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Bank of Japan and the Carry Trade Bubble: What Japan's Recent Rate Hike means for the Country’s Recovery and the Yen Carry Trade

On February 21, the Bank of Japan voted to raise the unsecured overnight call rate, used as a benchmark for the short-term money market, by a quarter of a percentage point to .5 percent.  The move came as part of an attempt to address the problem of the country’s overly…

On February 21, the Bank of Japan voted to raise the unsecured overnight call rate, used as a benchmark for the short-term money market, by a quarter of a percentage point to .5 percent.  The move came as part of an attempt to address the problem of the country’s overly cheap credit. Japan has used extremely low rates as a method of economic recovery after the 1990s recession.  The problem with this approach is that it has led to the development of a yen carry trade whereby speculators use cheaply bought yen to invest in high-risk overseas markets.  The Bank’s recent moves have not always been popular, especially in Japan. Opponents to the rate increase say Japan’s recovery is still in its early stages and ending the availability of cheap credit could jeopardize future growth.  The Bank is therefore caught in a balancing act.  It needs to move away from low call rates but also has to be careful not to prevent growth altogether.

Rate Change   

Japan has hadan ultra-loose monetary policy since the late 1990s and has not had a benchmark rate of over .5 percent since September 1998.i  These near-zero rates were supposed to encourage borrowing and stimulate consumer demand, usually taken as the best ways to recover from a recession. Bank governor Toshihiko Fukui now wants to repeal these emergency measures.  Last July, the Bank ended the unusual policy of free credit and set the overnight call rate to .25 percent.  Japan had posted 1.2 percent GDP growth in the last quarter of 2006, and proponents of the Bank’s move say that the country’s stronger-than expected growth shows that Japan no longer needs such extremely low rates.ii Fukui foresees more moderate growth for the Japanese economy and says artificially low rates can hurt prospects for a long-term recovery.  

The Yen Carry Trade

The other reason for the rate change has to do with the yen-carry trade and the consequences of cheap credit for the global economy.  There’s a huge gap between Japan’s benchmark rate and the rates of other countries.  The United States and Europe have an average call rate of about 5.25 percent.iii  The large gap has meant international investors borrow from Japan to invest in risky overseas markets.  Japan’s cheap credit has therefore helped prop up the global economy, and economists fear the sudden end of low rates could lead to a global recession.  At the same time, there is a need to gradually undo the carry trade.  The cheap yen has led to a form of moral hazard whereby speculators are less concerned about loss and tend to make rash investment decisions. Japan’s easy money has led to large real estate and stock market bubbles, the collapse of which would lead to recession in the United States, India, South Korea, and Eastern Europe.iv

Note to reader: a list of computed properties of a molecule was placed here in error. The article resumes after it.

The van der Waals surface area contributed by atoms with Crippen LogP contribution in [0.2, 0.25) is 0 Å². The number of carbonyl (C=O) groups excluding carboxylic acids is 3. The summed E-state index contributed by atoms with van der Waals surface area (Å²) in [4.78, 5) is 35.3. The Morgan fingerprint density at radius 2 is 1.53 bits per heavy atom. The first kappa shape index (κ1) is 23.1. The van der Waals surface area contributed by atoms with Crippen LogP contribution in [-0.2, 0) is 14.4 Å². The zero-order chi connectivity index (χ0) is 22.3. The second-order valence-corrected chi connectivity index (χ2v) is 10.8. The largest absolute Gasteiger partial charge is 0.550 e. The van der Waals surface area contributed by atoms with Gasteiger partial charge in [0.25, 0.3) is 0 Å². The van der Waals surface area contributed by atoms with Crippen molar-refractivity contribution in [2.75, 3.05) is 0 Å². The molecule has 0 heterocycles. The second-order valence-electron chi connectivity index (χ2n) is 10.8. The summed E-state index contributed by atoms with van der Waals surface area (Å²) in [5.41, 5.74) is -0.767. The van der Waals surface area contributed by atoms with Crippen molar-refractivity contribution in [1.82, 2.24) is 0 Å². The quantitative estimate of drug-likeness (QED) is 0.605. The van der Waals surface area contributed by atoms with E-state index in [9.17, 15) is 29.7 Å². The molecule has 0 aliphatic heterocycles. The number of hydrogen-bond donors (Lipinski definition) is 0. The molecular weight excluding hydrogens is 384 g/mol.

The carry trade has also had consequences for Japan’s domestic economy.  The yen has the lowest value of major currencies, valued at roughly 120 yen to 1 USD, and its depreciation can be directly tied to the carry-trade.  International investors have begun to sell yen to buy more high-yielding currencies like the euro and dollar and have therefore contributed to the yen’s depreciation.  The Bank of Japan wants to eventually address the artificially low value of the yen and sees the end of the carry trade as necessary for a more balanced exchange rate.  

Many Oppose the Recent Moves

Many Japanese, however, oppose the Bank’s recent moves.  Japanese exporters, on which the country’s recovery greatly depends, have benefited fromthe undervalued yen and are reluctant to see any appreciation of the currency.v  What’s more, much of the carry trade has been due to individual Japanese investors.  Investors look to overseas markets to increase their rate of return and more expensive credit would hurt domestic incomes.  Prime Minister Shinzo Abe has been another opponent of the Bank’s reforms.  Although he understands the need for an eventual move away from free credit, Abe has emphasized the need for economic recovery and employment.  Abe and his supporters say that consumer prices have not grown as expected showing that deflation remains a big problem for the economy.vi The difference in opinion between Abe and the BOJ raises the question of whether the Bank will fall in line with government policy or take a more independent course. 

Experts debate whether all the hype over Japan’s rate change is really warranted.  The recent rate hikes have been extremely modest. Economists say the Bank of Japan must be prepared to take more aggressive measures and raise the call rate to 1 or 2 percent before the reforms can have any effect on the carry trade.  Regardless of the actual effect of the new benchmark rate, the Bank of Japan’s moves speak to challenges ahead for the Japanese economy.  The economy seems to have recovered from the 1990s, but the heavy use of free credit raises the question whether the recovery can be sustained without these measures. The international element has been another important variable.  Any abrupt change in Japan’s benchmark rate will have a knock-on effect for global stock markets. 

Source: www.asiaecon.org |



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